The Finite Element Method

  • J. ChakrabartyEmail author
Part of the Mechanical Engineering Series book series (MES)


In the numerical solution of engineering problems, it is often convenient to assume the physical domain to consist of an assemblage of a finite number of subdomains, called finite elements, which are connected with one another along their interfaces. The distribution of a governing physical parameter within each element is approximated by a suitable continuous function, which is uniquely defined in terms of its values at a specified number of nodal points that are usually located along the boundary of the element. The solution to the original boundary value problem is often reduced to that of a variational problem involving the nodal point values of the unknown parameter. In this chapter, we shall be concerned with a rigid/plastic formulation of the finite element method, a complete elastic/plastic formulation of the problem being available elsewhere (Chakrabarty, 2006).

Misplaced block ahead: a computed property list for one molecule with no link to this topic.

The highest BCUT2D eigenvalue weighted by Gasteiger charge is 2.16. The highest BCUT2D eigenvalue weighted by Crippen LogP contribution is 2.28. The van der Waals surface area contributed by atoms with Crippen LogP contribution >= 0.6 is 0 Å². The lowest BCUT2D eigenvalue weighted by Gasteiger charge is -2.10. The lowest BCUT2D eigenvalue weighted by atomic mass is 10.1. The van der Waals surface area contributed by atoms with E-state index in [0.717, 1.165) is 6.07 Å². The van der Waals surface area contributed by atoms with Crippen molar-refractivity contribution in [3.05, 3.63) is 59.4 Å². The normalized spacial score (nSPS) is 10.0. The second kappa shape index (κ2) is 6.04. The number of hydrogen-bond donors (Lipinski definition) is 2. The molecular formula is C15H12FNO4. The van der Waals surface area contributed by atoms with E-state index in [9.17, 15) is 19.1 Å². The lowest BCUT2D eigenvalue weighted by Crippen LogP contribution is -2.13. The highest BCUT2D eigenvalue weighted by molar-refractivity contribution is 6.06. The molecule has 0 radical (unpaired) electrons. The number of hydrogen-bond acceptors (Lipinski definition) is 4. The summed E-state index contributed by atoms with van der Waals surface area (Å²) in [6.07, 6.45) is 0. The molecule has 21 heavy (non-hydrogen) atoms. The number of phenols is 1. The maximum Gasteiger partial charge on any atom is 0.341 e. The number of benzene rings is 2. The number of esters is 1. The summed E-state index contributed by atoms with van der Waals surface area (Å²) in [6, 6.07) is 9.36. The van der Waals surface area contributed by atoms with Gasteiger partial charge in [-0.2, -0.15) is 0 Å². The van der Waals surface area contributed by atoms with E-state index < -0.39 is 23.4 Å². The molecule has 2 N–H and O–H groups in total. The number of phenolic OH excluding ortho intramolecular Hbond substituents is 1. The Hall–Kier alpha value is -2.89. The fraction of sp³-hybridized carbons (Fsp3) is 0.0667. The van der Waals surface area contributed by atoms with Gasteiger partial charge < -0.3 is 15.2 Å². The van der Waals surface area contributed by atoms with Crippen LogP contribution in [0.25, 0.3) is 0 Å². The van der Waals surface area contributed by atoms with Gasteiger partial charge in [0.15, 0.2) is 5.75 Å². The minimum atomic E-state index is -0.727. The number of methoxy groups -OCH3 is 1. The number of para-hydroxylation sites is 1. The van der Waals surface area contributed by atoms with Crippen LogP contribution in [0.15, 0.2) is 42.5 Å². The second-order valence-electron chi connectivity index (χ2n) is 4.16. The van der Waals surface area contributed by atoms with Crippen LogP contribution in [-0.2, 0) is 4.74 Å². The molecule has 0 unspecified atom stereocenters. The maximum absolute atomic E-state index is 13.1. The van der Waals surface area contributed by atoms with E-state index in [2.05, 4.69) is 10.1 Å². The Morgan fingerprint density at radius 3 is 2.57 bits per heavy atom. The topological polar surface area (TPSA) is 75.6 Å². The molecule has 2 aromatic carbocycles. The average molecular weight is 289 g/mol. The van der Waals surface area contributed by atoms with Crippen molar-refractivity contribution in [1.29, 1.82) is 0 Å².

Sheet Metal Shape Function Nodal Point Strain Increment Finite Element Formulation 
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Copyright information

© Springer Science+Business Media, LLC 2009

Authors and Affiliations

  1. 1.Department of Mechanical EngineeringFlorida State UniversityTallahasseeUSA

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